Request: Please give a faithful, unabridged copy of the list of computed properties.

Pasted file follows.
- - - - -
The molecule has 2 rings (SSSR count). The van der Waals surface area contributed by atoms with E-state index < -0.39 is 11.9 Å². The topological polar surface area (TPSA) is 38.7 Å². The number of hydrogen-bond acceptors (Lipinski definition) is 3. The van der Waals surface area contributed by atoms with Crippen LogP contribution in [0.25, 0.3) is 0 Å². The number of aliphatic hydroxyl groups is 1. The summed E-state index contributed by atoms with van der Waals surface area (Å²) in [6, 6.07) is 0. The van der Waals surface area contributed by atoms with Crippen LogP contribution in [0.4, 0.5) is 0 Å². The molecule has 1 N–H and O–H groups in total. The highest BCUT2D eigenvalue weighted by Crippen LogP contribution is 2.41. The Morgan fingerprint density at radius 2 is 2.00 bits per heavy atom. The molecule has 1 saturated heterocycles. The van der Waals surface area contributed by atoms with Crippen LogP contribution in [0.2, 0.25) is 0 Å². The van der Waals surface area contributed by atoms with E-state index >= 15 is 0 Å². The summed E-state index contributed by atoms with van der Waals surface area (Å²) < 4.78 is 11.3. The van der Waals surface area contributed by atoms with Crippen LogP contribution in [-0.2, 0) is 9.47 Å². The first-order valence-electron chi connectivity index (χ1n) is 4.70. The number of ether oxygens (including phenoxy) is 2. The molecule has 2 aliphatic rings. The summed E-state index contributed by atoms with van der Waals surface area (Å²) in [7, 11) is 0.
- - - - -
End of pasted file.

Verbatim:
The molecule has 2 rings (SSSR count). The van der Waals surface area contributed by atoms with E-state index < -0.39 is 11.9 Å². The topological polar surface area (TPSA) is 38.7 Å². The number of hydrogen-bond acceptors (Lipinski definition) is 3. The van der Waals surface area contributed by atoms with Crippen LogP contribution in [0.25, 0.3) is 0 Å². The number of aliphatic hydroxyl groups is 1. The summed E-state index contributed by atoms with van der Waals surface area (Å²) in [6, 6.07) is 0. The van der Waals surface area contributed by atoms with Crippen LogP contribution in [0.4, 0.5) is 0 Å². The molecule has 1 N–H and O–H groups in total. The highest BCUT2D eigenvalue weighted by Crippen LogP contribution is 2.41. The Morgan fingerprint density at radius 2 is 2.00 bits per heavy atom. The molecule has 1 saturated heterocycles. The van der Waals surface area contributed by atoms with Crippen LogP contribution in [0.2, 0.25) is 0 Å². The van der Waals surface area contributed by atoms with E-state index >= 15 is 0 Å². The summed E-state index contributed by atoms with van der Waals surface area (Å²) < 4.78 is 11.3. The van der Waals surface area contributed by atoms with Crippen LogP contribution in [-0.2, 0) is 9.47 Å². The first-order valence-electron chi connectivity index (χ1n) is 4.70. The number of ether oxygens (including phenoxy) is 2. The molecule has 2 aliphatic rings. The summed E-state index contributed by atoms with van der Waals surface area (Å²) in [7, 11) is 0.